Much as we expected, the Gulf/Western Caribbean Hurricane has been much more active this year, first spawning a couple of weak Cat One storms and now Keith, a quintessential horror story of a storm. What makes Keith such a frightening prospect is the lack of steering currents which has had it barely drifting at 2kts for the last 48 hours.
Keith as of 10-01-00, 0800
Slow moving storms like this offer up the worst possible scenario because of the long period of time in which the worst of the effects are experienced. It's one thing to have hurricane conditions for 6 hours, something else again for hurricane conditions to last 12 hours or more.
The coastal Yucatan Peninsula just south of Cozumel has been bearing the brunt of the storm now for close to 24 hours. This is likely a tragedy of major proportions for local residents as staggering rainfall rates are generated by the barely moving storm. Combined with 100+kt. winds for duration periods exceeding 12 hours, the effects on people as well as property will be awesome. Slow moving storms like this present the worst case scenario for hurricanes.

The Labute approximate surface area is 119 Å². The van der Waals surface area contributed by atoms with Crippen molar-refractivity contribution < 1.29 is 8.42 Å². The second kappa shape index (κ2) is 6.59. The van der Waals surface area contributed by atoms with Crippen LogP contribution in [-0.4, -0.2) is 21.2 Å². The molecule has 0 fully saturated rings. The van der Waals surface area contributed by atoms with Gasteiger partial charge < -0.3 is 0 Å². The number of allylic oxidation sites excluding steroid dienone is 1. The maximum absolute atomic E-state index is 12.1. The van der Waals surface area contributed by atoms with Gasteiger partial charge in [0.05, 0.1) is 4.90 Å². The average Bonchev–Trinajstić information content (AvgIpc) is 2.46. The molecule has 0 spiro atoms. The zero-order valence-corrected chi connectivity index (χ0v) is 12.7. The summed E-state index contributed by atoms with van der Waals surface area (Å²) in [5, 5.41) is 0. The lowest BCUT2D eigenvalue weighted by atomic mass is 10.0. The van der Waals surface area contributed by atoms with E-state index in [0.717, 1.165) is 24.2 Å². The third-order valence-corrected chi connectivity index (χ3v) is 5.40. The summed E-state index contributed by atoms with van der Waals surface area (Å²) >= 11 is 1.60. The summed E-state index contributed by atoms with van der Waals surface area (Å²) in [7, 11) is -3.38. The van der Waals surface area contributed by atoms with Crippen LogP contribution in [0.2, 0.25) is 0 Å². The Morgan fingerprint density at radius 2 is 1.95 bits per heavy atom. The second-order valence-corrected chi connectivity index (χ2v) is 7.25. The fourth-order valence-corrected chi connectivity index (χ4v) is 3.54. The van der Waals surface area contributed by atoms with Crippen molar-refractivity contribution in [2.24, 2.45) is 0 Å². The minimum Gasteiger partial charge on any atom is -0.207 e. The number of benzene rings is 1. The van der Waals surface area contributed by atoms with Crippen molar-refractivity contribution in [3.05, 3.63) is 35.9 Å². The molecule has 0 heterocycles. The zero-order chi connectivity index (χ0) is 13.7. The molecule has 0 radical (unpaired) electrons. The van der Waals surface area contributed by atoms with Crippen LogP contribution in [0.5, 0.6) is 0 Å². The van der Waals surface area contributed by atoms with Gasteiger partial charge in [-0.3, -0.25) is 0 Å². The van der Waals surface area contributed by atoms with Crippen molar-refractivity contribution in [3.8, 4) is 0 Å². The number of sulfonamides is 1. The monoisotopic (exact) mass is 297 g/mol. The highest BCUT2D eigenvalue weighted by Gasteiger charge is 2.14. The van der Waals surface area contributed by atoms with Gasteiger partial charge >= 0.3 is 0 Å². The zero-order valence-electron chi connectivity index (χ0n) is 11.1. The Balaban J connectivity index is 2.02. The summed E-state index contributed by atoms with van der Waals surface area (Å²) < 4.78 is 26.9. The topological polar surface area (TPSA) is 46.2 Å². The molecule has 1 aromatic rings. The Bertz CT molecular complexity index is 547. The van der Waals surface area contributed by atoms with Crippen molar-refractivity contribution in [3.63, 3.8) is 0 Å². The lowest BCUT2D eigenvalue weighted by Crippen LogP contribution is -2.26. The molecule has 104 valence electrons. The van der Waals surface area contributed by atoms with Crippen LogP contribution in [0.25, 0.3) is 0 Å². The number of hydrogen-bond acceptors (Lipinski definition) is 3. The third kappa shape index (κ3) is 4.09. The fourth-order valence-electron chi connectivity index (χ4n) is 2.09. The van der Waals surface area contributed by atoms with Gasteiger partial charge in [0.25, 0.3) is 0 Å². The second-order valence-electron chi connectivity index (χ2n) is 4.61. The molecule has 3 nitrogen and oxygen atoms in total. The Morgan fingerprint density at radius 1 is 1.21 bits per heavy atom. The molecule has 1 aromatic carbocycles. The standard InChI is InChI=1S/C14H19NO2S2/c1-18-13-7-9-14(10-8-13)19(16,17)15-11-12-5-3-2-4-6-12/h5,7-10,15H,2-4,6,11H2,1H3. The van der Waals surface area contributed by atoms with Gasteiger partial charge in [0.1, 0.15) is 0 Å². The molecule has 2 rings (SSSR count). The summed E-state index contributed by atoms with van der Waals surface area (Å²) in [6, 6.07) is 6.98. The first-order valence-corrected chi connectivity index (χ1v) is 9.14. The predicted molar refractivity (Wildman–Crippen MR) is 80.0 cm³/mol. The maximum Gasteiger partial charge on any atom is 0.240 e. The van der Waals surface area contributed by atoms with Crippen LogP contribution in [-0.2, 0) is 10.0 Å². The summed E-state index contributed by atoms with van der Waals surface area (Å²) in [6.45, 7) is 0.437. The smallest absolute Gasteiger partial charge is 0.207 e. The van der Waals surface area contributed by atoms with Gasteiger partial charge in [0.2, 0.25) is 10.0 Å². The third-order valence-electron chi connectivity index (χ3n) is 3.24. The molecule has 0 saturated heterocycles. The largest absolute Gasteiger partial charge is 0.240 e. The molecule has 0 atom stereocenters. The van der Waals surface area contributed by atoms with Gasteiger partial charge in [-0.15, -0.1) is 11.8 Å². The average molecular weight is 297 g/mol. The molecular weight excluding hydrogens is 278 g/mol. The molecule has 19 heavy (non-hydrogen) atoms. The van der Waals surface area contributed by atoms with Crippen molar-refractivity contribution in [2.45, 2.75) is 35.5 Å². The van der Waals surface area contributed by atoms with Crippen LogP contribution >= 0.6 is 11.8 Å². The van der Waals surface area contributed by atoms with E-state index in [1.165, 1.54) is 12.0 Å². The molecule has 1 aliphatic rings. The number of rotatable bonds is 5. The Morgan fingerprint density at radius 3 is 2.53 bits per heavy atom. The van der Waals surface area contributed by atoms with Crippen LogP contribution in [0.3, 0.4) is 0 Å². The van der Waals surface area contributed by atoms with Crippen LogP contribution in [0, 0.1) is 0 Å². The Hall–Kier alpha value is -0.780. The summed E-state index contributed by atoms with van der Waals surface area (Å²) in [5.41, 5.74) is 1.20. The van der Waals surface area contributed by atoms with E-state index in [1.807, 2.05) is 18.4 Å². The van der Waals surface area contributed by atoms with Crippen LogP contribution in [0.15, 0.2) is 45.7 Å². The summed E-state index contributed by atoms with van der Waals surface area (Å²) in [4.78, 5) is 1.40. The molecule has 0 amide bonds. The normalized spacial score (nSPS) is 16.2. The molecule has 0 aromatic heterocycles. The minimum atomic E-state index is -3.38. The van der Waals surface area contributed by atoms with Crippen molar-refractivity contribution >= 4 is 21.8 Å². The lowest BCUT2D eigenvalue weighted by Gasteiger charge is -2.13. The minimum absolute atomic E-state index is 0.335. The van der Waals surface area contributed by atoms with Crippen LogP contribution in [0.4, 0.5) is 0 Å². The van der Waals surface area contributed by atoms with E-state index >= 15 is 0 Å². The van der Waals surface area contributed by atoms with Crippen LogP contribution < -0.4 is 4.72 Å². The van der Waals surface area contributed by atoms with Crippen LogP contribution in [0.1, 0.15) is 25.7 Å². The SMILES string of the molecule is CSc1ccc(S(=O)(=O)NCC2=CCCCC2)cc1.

The prognosis for Keith is a northerly track, taking it up the Yucatan coast line and over Cozumel. As of this writing the eye is about to go ashore, and gradual weakening will occur. Despite this, the burgeoning tourist resort of Cancun will still be hit hard.
All Marine interests on the CONUS Gulf coast should pay close attention to this storm. It will likely be Tuesday or Wednesday before Keith emerges into the Gulf. The problem here is that at this point, the storm's track is basically unpredictable. If the storm's northerly movement remains as slow as it is, it will emerge off the Yucatan coastline greatly weakened. Current predictions have it coming off land still at hurricane force. Once in the Gulf, it is expected to rapidly regain strength. Where it goes after that is anyone's guess, but as of the moment, the central Gulf appears to be the most likely target.
Once entering the Gulf. the forward speed is expected to increase. This yields a probable CONUS landfall window of around Friday-Saturday. Boat owners throughout the Gulf region now have plenty of advance warning to get prepared.
Joyce The Cape Verde season threw little at us this year, but TS Joyce, now situated near Trinidad, which nearly died out yesterday, is again resuming strength as it enters a somewhat more favorable area. Joyce took on more northwesterly course, just enough to keep her from slamming into S. America. Her current direction is slightly north of west and, as with Keith, it's course over the next few days remains uncertain.
Despite the fact that the official hurricane season is nearly a close, this season is not yet over by any means. Yet another western Caribbean storm could develop in the wake of Keith, as conditions remain highly favorable for storm development.
Keith Reaches Category 4 Status
140MPH Winds as of 0600
by David Pascoe
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